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Desktop Linux backer gets new CEO

Xandros, which bought the software from Corel's ill-fated foray into the desktop Linux market, names a new CEO and plans to release a new version of its product in November.

Xandros, inheritor of the software from Corel's ill-fated foray into the desktop Linux market, has named a new chief executive and plans to release a new version of its product in late November.

The Ottawa, Canada-based company's new CEO is Andreas "Andy" Typaldos, who through Linux Global Partners is an early investor in the company and in related Linux ventures and CodeWeavers, the company said Tuesday. He also is chairman of Enikia, a semiconductor company for distributing data over power lines.

Xandros sells a version of Linux geared for the average desktop user. The company plans to release version 2.0 of its software on Nov. 24, said Dave Finklestein, vice president of sales and marketing for the 35-person company.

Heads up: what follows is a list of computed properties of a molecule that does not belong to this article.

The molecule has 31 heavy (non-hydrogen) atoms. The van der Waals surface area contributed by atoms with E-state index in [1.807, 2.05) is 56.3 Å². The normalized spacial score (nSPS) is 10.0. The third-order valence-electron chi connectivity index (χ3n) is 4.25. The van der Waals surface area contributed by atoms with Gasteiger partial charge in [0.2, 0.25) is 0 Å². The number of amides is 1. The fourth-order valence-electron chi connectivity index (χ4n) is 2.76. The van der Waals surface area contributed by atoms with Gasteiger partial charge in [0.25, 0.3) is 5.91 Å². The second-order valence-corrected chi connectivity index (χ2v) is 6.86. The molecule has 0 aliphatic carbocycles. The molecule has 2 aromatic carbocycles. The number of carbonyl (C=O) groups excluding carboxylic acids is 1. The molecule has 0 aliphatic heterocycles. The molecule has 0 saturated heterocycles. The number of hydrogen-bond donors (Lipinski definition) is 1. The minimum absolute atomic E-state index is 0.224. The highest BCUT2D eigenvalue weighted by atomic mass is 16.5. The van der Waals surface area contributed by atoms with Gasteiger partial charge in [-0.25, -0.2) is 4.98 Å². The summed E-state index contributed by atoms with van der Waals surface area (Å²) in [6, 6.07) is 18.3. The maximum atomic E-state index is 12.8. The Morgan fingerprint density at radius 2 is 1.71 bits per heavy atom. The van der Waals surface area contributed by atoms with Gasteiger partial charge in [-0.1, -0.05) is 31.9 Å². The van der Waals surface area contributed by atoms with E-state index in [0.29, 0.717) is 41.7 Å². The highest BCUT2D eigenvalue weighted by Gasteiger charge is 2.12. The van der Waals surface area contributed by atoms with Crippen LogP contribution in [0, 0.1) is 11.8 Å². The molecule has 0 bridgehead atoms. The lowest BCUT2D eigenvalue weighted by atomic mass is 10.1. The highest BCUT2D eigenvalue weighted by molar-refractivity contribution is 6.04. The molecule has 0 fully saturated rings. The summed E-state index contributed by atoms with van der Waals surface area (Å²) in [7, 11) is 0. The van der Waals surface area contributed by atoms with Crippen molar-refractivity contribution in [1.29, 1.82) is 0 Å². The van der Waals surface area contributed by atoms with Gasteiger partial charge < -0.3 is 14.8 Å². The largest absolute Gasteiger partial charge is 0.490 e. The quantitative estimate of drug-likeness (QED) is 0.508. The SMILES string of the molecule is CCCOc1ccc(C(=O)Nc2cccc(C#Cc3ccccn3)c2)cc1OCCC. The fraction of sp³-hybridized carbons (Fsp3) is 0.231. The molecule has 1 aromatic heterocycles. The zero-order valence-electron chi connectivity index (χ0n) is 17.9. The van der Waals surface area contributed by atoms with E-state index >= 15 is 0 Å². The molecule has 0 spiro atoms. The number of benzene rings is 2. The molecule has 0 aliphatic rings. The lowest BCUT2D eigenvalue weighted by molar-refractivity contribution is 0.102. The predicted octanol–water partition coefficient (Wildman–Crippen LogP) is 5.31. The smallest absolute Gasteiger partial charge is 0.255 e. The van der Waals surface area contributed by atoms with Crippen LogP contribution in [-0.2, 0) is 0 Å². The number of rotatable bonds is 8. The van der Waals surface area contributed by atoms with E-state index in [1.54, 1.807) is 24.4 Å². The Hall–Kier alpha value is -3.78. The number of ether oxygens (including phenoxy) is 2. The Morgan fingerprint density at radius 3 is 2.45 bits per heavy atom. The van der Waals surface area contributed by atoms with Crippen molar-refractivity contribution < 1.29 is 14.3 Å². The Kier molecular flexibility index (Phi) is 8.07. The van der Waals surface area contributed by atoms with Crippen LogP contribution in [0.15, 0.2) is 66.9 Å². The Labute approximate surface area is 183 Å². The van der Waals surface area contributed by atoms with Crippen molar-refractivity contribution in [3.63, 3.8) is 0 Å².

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Xandros founder and former CEO Frederick Berenstein remains a full-time employee, but Xandros wanted a leader with more business experience, Finklestein said.

"This was a natural progression. It was time for a more professional CEO," Finklestein said.

Linux for the desktop has been a difficult market to crack, in large part because of Microsoft's overwhelming dominance and the technical requirements of Linux.

Desktop Linux has been a secondary priority for established Linux companies such as and SuSE Linux, though these companies are starting to push the idea harder for corporate buyers that have employees who don't need full-featured computers. Sun Microsystems, which has a partnership with SuSE for desktop Linux, is trying to penetrate that market as well.

Corel sold its Linux software to Xandros in August 2001, after ambitious plans to take on Microsoft failed. Xandros released version 1.0 of its product in 2002.

Corel's version of Linux, and now Xandros', is based on the Debian project's collection of Linux and higher-level software. Debian, a largely noncommercial project, shares many elements with the products from companies such as Red Hat, but some components are different, such as the "deb" tool for updating software. Red Hat, SuSE and most commercial Linux products use the Red Hat Package Manager (RPM) for software installation and updates.

Xandros' product includes CodeWeavers' Crossover Office software, which lets a Linux computer run some Windows programs on Intel computers.